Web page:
Establishing paternity is the legal term for determining the biological father of a child. If a father is not listed on the Nebraska birth certificate, legal paternity must be established in order to:
Obtain a support order for the child.;
Obtain an order for health care coverage or cash medical support.; and
Protect the child's rights to benefits if the father dies, such as money or property left in a will, Veteran's benefits or Social Security benefits.
When parents are married to each other, the law presumes that the husband is the father. When parents are not married, paternity may be established by submitting a notarized Acknowledgment of Paternity form to DHHS Vital Records Management or through a court order.
When the father and mother agree that the child is his, paternity may be legally established by the completion of an Acknowledgement of Paternity form. Nebraska hospitals have Acknowledgement of Paternity forms available to be completed at the time of the child's birth. The completed form is filed with DHHS Vital Records Management.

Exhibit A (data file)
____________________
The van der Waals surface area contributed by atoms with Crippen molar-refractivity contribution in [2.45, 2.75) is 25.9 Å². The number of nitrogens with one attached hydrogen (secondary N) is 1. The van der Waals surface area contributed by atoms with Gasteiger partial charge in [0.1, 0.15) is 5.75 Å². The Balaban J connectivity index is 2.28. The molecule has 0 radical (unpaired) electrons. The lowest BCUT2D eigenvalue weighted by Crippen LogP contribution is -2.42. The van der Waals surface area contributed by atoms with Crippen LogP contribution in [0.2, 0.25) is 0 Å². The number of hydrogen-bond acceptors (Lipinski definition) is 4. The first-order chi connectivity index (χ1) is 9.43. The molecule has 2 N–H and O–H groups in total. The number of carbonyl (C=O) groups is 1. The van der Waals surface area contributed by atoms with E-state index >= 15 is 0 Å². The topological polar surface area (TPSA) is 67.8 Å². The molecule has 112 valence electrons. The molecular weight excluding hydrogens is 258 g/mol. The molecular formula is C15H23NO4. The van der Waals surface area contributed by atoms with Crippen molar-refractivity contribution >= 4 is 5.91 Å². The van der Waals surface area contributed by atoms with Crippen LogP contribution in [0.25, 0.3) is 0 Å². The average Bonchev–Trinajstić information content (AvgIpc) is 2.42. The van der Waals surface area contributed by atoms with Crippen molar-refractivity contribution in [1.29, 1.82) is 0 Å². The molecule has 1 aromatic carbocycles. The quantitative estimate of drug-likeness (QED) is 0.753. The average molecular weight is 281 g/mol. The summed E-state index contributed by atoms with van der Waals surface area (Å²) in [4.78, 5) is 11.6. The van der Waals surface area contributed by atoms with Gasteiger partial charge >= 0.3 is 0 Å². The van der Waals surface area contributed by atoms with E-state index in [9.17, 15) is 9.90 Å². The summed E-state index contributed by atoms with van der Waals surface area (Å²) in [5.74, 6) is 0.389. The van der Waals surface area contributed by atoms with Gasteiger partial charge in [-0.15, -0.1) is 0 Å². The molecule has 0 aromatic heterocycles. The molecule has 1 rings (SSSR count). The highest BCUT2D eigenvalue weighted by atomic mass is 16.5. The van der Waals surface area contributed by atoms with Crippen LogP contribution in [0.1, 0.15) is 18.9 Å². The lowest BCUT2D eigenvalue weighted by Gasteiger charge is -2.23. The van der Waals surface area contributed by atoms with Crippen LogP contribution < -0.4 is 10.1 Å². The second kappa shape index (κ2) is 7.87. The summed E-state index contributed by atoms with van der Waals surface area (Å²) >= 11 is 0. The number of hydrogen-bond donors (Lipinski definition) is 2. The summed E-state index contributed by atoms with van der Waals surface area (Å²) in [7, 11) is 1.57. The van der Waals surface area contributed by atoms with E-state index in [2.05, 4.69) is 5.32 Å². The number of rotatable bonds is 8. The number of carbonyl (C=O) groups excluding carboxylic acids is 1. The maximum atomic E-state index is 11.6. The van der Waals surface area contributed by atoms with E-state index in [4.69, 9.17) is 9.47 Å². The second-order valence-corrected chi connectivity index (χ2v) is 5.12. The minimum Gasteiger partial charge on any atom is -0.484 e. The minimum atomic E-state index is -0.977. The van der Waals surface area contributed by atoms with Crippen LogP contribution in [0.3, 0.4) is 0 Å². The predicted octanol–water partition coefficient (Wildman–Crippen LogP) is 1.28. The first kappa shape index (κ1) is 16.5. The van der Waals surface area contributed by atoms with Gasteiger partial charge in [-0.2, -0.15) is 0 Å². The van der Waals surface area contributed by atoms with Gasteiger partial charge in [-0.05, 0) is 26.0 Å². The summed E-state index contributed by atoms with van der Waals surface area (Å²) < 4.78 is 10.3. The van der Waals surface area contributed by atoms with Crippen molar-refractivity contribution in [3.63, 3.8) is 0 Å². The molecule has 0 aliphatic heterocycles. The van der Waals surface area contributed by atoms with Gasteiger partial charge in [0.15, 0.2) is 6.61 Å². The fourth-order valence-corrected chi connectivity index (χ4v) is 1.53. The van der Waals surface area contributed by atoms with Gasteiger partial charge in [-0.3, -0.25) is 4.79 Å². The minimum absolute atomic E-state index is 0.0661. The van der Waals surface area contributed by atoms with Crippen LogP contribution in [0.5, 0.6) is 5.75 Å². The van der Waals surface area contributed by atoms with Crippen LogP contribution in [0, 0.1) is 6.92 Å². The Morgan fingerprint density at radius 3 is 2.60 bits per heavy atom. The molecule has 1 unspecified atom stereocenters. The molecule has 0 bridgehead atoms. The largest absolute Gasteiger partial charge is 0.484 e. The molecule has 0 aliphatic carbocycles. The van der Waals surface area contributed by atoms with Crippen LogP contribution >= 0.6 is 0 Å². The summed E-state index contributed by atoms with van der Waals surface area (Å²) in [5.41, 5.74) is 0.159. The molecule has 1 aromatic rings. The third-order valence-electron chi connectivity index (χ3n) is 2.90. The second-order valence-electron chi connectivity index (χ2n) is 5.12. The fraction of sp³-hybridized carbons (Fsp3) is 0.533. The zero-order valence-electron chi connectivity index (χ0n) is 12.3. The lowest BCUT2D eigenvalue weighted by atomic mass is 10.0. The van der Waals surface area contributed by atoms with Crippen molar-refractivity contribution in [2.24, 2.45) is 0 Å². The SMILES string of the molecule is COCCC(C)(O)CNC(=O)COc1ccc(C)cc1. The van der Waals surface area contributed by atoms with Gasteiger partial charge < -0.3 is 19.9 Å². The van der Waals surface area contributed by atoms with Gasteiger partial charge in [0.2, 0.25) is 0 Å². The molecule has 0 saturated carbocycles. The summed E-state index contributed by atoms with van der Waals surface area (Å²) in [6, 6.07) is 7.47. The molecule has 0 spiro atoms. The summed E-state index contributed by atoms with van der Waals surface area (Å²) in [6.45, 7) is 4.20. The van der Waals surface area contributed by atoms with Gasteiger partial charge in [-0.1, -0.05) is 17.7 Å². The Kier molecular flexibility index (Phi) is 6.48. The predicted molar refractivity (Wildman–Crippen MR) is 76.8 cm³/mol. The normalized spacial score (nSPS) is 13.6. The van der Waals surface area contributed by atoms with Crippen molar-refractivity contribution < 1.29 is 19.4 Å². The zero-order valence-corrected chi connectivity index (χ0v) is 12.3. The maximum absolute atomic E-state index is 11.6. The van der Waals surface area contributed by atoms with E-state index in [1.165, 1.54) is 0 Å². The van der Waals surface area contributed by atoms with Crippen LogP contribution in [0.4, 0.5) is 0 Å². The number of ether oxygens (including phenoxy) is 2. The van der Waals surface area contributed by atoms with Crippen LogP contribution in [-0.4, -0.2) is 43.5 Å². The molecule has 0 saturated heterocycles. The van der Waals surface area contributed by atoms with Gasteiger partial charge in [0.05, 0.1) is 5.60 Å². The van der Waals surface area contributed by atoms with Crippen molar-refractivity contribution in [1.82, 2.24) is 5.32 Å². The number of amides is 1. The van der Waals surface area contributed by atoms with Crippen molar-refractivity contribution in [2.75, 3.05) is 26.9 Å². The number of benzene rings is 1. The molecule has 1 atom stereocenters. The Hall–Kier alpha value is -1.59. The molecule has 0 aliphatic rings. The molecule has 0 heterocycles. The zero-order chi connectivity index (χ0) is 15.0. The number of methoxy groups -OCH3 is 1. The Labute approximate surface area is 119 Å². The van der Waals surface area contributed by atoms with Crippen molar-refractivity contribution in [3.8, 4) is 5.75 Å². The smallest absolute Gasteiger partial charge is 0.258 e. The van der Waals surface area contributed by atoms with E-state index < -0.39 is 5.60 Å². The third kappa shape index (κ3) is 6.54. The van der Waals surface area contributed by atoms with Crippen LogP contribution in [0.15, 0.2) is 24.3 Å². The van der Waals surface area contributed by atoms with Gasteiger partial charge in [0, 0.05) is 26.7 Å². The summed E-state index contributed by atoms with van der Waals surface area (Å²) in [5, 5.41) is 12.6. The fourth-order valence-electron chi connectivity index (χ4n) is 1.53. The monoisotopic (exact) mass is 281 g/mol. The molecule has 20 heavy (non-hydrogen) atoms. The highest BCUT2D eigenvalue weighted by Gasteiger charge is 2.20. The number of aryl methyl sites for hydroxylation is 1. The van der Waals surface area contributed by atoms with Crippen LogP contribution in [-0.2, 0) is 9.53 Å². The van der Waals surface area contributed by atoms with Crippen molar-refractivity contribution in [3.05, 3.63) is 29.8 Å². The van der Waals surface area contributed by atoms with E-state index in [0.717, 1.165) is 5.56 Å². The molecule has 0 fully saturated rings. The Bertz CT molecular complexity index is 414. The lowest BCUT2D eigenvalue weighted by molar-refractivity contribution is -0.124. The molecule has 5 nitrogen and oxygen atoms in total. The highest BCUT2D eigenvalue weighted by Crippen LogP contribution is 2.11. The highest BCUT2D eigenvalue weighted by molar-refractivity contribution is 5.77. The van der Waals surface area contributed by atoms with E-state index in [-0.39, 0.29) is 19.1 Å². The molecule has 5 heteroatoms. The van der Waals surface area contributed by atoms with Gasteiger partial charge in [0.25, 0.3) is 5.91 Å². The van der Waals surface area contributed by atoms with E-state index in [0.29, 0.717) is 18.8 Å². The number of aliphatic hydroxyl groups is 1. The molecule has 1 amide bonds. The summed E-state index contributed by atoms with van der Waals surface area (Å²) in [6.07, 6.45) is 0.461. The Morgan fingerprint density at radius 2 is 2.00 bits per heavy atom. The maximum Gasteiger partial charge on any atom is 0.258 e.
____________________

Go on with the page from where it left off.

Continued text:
When there is not a signed Acknowledgment of Paternity form and the alleged father does not believe he is the biological parent, the Child Support Program will help take steps, such as genetic testing, to determine whether he is the father.
These genetic tests are simple, accurate and will determine if the man tested has the genetic markers required to be the biological father. Genetic tests are completed by obtaining saliva from the mouth (buccal swab).
Genetic tests can be requested by the mother, father, child or the court. In most cases, the state is required to do genetic testing if the child's father has not been legally determined.